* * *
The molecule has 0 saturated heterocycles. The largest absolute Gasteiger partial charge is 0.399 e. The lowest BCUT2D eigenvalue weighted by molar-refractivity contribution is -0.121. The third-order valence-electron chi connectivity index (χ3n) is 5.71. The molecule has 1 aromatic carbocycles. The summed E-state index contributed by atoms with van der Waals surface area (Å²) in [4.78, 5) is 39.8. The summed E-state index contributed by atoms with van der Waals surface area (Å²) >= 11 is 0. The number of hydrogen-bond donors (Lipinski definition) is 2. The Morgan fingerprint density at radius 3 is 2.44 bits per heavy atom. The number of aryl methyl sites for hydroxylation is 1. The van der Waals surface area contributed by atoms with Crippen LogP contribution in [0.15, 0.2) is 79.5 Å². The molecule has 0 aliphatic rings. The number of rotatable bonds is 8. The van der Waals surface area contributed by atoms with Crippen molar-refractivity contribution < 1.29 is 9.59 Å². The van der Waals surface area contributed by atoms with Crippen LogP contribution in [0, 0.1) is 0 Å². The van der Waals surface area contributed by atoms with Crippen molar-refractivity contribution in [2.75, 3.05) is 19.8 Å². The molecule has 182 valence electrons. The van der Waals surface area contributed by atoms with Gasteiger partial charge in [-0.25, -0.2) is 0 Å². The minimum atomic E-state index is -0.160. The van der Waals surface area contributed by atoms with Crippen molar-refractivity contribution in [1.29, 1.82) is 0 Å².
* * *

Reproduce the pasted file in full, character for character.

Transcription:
The molecule has 0 saturated heterocycles. The largest absolute Gasteiger partial charge is 0.399 e. The lowest BCUT2D eigenvalue weighted by molar-refractivity contribution is -0.121. The third-order valence-electron chi connectivity index (χ3n) is 5.71. The molecule has 1 aromatic carbocycles. The summed E-state index contributed by atoms with van der Waals surface area (Å²) in [4.78, 5) is 39.8. The summed E-state index contributed by atoms with van der Waals surface area (Å²) >= 11 is 0. The number of hydrogen-bond donors (Lipinski definition) is 2. The Morgan fingerprint density at radius 3 is 2.44 bits per heavy atom. The number of aryl methyl sites for hydroxylation is 1. The van der Waals surface area contributed by atoms with Crippen LogP contribution in [0.15, 0.2) is 79.5 Å². The molecule has 0 aliphatic rings. The number of rotatable bonds is 8. The van der Waals surface area contributed by atoms with Crippen molar-refractivity contribution < 1.29 is 9.59 Å². The van der Waals surface area contributed by atoms with Crippen LogP contribution in [0, 0.1) is 0 Å². The van der Waals surface area contributed by atoms with Crippen molar-refractivity contribution in [2.75, 3.05) is 19.8 Å². The molecule has 182 valence electrons. The van der Waals surface area contributed by atoms with Gasteiger partial charge in [-0.25, -0.2) is 0 Å². The minimum atomic E-state index is -0.160. The van der Waals surface area contributed by atoms with Crippen molar-refractivity contribution in [1.29, 1.82) is 0 Å².